Sweet and sour cherry trees are among the first fruits to ripen each year. Their jewel-tone fruit are sweet when eaten fresh, and they can be used to make pies, jams and confections. Cherry trees are moderate growers, but don't reach a large size, making them ideal for medium yards.
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Sweet cherries like Bing and Black Tartarian and sour cherries including Montmorency have a medium growth rate, which Arbor Day defines as 13 to 24 inches of growth per year. The mature size of these trees varies: Bing can grow 35 feet high, Montmorency only 15 and Black Tartarian can reach 30 feet in height.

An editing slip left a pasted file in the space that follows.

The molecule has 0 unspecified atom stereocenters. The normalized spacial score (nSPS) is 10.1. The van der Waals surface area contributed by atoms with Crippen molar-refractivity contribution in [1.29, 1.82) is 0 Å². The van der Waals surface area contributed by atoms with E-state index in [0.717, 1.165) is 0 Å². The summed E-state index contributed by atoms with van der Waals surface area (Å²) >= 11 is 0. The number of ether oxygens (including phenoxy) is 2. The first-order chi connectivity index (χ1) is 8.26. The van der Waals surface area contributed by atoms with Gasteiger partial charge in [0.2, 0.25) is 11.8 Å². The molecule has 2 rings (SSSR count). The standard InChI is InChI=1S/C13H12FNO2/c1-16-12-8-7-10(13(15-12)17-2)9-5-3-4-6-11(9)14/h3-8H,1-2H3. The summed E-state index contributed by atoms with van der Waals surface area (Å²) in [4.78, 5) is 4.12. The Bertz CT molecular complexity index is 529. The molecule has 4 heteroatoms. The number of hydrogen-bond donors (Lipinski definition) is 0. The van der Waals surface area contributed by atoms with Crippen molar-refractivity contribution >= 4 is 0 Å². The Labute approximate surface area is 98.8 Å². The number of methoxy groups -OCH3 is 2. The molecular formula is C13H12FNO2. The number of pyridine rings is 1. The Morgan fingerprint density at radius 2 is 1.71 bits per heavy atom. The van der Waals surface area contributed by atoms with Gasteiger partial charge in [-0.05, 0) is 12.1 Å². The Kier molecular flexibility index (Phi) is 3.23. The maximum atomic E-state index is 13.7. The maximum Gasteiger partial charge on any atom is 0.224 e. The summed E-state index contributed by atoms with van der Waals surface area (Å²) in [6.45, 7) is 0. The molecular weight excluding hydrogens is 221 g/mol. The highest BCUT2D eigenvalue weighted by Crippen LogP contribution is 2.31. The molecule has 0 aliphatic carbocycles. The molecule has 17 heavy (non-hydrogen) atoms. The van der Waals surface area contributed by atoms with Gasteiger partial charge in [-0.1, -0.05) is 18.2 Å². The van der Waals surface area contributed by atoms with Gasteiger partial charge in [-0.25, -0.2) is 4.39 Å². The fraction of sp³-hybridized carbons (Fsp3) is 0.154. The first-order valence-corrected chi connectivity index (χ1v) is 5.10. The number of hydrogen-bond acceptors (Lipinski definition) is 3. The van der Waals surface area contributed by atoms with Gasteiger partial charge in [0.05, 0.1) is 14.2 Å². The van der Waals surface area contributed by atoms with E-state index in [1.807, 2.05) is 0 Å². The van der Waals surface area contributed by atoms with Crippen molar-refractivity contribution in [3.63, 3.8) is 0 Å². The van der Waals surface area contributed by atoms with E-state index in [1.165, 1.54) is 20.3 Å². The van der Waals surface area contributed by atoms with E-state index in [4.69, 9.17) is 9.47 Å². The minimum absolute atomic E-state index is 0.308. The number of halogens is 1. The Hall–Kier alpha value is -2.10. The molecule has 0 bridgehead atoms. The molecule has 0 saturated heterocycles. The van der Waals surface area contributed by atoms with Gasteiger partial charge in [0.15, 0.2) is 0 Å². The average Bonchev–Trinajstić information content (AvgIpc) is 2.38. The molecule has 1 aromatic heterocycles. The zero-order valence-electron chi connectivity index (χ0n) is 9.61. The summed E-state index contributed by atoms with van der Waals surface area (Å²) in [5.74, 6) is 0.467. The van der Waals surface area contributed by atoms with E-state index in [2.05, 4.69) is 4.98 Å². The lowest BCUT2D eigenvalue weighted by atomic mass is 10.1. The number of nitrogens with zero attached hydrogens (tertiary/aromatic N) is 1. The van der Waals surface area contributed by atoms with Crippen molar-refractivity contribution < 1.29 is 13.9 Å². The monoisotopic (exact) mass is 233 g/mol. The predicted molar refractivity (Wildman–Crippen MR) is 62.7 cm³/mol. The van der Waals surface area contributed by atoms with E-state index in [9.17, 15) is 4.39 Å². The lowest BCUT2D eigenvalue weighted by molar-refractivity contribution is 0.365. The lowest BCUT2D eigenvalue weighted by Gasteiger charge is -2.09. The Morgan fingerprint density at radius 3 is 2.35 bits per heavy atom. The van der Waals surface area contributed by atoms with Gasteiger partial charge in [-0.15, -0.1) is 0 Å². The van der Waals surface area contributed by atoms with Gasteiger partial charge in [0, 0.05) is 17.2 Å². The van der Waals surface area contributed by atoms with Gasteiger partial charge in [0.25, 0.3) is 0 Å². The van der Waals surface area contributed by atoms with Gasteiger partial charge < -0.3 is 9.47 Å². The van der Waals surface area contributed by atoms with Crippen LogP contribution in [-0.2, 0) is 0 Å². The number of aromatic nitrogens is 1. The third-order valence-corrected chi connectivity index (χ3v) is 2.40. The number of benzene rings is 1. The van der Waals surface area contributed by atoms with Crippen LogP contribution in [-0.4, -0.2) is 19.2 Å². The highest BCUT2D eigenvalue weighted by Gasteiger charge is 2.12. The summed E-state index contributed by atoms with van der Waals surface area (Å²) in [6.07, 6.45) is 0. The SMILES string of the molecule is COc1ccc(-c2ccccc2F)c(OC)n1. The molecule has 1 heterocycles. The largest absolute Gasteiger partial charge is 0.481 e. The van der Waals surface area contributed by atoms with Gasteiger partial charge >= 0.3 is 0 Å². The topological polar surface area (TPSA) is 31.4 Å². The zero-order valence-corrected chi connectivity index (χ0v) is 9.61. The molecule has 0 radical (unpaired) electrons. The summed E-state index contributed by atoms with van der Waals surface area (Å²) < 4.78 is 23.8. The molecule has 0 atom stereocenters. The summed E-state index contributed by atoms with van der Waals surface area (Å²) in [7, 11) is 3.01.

According to Arbor Day, a mature Bing cherry tree can produce 50 to 100 lbs. of fruit and a mature Montmorency just 36 to 44 pints.
Most sweet cherry trees aren't self fruitful, which means that two different types of trees must be planted to pollinate the cherry blossoms. Black Tartarian makes a good pollinator variety for Bing. All sour cherries are self-fruitful. Sour cherry trees bear at three to five years of age; sweet cherries at five to seven.